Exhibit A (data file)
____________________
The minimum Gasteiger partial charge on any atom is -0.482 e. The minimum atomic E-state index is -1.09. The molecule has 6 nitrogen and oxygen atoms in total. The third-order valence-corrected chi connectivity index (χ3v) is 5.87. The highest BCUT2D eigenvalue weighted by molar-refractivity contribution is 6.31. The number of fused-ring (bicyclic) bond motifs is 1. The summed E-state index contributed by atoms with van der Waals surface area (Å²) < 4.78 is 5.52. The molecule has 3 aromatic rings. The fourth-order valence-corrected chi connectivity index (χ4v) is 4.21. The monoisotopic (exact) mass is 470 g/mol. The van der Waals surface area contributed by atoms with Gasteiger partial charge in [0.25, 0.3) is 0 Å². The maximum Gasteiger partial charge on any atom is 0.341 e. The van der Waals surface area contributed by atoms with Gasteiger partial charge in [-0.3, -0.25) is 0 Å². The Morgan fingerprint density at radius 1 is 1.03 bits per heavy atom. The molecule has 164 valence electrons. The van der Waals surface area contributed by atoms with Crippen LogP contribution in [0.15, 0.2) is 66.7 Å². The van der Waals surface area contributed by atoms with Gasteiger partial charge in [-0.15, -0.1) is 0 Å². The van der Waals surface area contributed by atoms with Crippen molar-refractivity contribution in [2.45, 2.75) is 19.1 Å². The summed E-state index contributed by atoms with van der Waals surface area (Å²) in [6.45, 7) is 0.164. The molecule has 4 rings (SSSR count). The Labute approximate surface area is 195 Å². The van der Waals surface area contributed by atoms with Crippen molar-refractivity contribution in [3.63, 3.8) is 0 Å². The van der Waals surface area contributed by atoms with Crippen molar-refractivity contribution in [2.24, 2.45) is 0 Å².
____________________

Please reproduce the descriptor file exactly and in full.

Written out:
The minimum Gasteiger partial charge on any atom is -0.482 e. The minimum atomic E-state index is -1.09. The molecule has 6 nitrogen and oxygen atoms in total. The third-order valence-corrected chi connectivity index (χ3v) is 5.87. The highest BCUT2D eigenvalue weighted by molar-refractivity contribution is 6.31. The number of fused-ring (bicyclic) bond motifs is 1. The summed E-state index contributed by atoms with van der Waals surface area (Å²) < 4.78 is 5.52. The molecule has 3 aromatic rings. The fourth-order valence-corrected chi connectivity index (χ4v) is 4.21. The monoisotopic (exact) mass is 470 g/mol. The van der Waals surface area contributed by atoms with Gasteiger partial charge in [0.25, 0.3) is 0 Å². The maximum Gasteiger partial charge on any atom is 0.341 e. The van der Waals surface area contributed by atoms with Gasteiger partial charge in [-0.3, -0.25) is 0 Å². The Morgan fingerprint density at radius 1 is 1.03 bits per heavy atom. The molecule has 164 valence electrons. The van der Waals surface area contributed by atoms with Crippen LogP contribution in [0.15, 0.2) is 66.7 Å². The van der Waals surface area contributed by atoms with Gasteiger partial charge in [-0.15, -0.1) is 0 Å². The van der Waals surface area contributed by atoms with Crippen molar-refractivity contribution in [2.45, 2.75) is 19.1 Å². The summed E-state index contributed by atoms with van der Waals surface area (Å²) in [6.45, 7) is 0.164. The molecule has 4 rings (SSSR count). The Labute approximate surface area is 195 Å². The van der Waals surface area contributed by atoms with Crippen molar-refractivity contribution in [3.63, 3.8) is 0 Å². The van der Waals surface area contributed by atoms with Crippen molar-refractivity contribution in [2.24, 2.45) is 0 Å².